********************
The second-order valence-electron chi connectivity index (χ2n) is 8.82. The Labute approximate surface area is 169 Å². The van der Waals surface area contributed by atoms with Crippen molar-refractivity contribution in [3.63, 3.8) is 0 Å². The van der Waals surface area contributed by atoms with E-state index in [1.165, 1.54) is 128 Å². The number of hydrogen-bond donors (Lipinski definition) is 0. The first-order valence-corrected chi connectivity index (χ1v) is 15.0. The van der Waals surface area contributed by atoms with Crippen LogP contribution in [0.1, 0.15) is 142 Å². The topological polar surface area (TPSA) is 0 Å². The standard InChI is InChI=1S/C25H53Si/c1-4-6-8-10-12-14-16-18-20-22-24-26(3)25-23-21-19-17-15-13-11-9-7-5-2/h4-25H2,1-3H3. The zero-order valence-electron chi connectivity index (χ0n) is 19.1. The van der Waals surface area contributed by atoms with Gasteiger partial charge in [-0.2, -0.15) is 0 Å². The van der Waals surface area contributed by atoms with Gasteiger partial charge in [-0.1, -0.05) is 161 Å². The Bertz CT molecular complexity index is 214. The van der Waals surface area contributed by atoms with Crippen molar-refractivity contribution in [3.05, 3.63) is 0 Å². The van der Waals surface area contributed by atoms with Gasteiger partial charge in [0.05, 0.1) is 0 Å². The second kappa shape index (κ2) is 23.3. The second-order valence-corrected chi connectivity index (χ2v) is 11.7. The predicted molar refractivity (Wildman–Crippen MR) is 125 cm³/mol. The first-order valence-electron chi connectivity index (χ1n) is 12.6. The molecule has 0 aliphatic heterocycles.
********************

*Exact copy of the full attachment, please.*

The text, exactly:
The second-order valence-electron chi connectivity index (χ2n) is 8.82. The Labute approximate surface area is 169 Å². The van der Waals surface area contributed by atoms with Crippen molar-refractivity contribution in [3.63, 3.8) is 0 Å². The van der Waals surface area contributed by atoms with E-state index in [1.165, 1.54) is 128 Å². The number of hydrogen-bond donors (Lipinski definition) is 0. The first-order valence-corrected chi connectivity index (χ1v) is 15.0. The van der Waals surface area contributed by atoms with Crippen LogP contribution in [0.1, 0.15) is 142 Å². The topological polar surface area (TPSA) is 0 Å². The standard InChI is InChI=1S/C25H53Si/c1-4-6-8-10-12-14-16-18-20-22-24-26(3)25-23-21-19-17-15-13-11-9-7-5-2/h4-25H2,1-3H3. The zero-order valence-electron chi connectivity index (χ0n) is 19.1. The van der Waals surface area contributed by atoms with Gasteiger partial charge in [-0.2, -0.15) is 0 Å². The van der Waals surface area contributed by atoms with Gasteiger partial charge in [-0.1, -0.05) is 161 Å². The Bertz CT molecular complexity index is 214. The van der Waals surface area contributed by atoms with Crippen molar-refractivity contribution in [3.05, 3.63) is 0 Å². The van der Waals surface area contributed by atoms with Gasteiger partial charge in [0.05, 0.1) is 0 Å². The second kappa shape index (κ2) is 23.3. The second-order valence-corrected chi connectivity index (χ2v) is 11.7. The predicted molar refractivity (Wildman–Crippen MR) is 125 cm³/mol. The first-order valence-electron chi connectivity index (χ1n) is 12.6. The molecule has 0 aliphatic heterocycles.